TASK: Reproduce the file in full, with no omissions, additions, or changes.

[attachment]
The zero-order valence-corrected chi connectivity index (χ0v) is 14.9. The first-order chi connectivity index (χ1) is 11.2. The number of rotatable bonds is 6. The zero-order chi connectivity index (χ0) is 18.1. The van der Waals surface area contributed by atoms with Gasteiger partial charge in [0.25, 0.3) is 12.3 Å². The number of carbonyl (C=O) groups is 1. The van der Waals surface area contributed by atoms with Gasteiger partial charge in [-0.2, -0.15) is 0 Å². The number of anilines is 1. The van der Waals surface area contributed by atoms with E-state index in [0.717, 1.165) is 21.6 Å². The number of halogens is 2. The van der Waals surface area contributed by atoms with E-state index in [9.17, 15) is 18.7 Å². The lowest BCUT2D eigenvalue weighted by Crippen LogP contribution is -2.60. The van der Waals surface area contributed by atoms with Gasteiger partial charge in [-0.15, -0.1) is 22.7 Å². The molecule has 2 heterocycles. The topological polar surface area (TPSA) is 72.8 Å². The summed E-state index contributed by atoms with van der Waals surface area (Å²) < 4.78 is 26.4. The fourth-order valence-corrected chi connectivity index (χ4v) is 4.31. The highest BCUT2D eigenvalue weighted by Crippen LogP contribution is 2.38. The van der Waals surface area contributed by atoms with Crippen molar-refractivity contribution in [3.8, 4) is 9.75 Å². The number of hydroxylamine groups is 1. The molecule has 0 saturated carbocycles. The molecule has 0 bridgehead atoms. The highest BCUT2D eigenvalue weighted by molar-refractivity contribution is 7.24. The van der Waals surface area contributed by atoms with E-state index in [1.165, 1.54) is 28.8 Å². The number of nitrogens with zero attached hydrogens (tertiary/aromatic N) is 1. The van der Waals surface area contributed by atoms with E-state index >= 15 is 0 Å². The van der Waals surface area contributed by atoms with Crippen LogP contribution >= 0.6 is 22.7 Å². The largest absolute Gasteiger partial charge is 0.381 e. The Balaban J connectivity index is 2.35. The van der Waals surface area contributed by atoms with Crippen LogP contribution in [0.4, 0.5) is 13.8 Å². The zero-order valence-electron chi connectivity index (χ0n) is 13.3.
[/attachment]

The zero-order valence-corrected chi connectivity index (χ0v) is 14.9. The first-order chi connectivity index (χ1) is 11.2. The number of rotatable bonds is 6. The zero-order chi connectivity index (χ0) is 18.1. The van der Waals surface area contributed by atoms with Gasteiger partial charge in [0.25, 0.3) is 12.3 Å². The number of carbonyl (C=O) groups is 1. The van der Waals surface area contributed by atoms with Gasteiger partial charge in [-0.2, -0.15) is 0 Å². The number of anilines is 1. The van der Waals surface area contributed by atoms with E-state index in [0.717, 1.165) is 21.6 Å². The number of halogens is 2. The van der Waals surface area contributed by atoms with E-state index in [9.17, 15) is 18.7 Å². The lowest BCUT2D eigenvalue weighted by Crippen LogP contribution is -2.60. The van der Waals surface area contributed by atoms with Gasteiger partial charge in [-0.15, -0.1) is 22.7 Å². The molecule has 2 heterocycles. The topological polar surface area (TPSA) is 72.8 Å². The summed E-state index contributed by atoms with van der Waals surface area (Å²) < 4.78 is 26.4. The fourth-order valence-corrected chi connectivity index (χ4v) is 4.31. The highest BCUT2D eigenvalue weighted by Crippen LogP contribution is 2.38. The van der Waals surface area contributed by atoms with Crippen molar-refractivity contribution in [3.8, 4) is 9.75 Å². The number of hydroxylamine groups is 1. The molecule has 0 saturated carbocycles. The molecule has 0 bridgehead atoms. The highest BCUT2D eigenvalue weighted by molar-refractivity contribution is 7.24. The van der Waals surface area contributed by atoms with E-state index in [1.165, 1.54) is 28.8 Å². The number of nitrogens with zero attached hydrogens (tertiary/aromatic N) is 1. The van der Waals surface area contributed by atoms with E-state index >= 15 is 0 Å². The van der Waals surface area contributed by atoms with Crippen LogP contribution >= 0.6 is 22.7 Å². The largest absolute Gasteiger partial charge is 0.381 e. The Balaban J connectivity index is 2.35. The van der Waals surface area contributed by atoms with Crippen LogP contribution in [0.4, 0.5) is 13.8 Å². The zero-order valence-electron chi connectivity index (χ0n) is 13.3.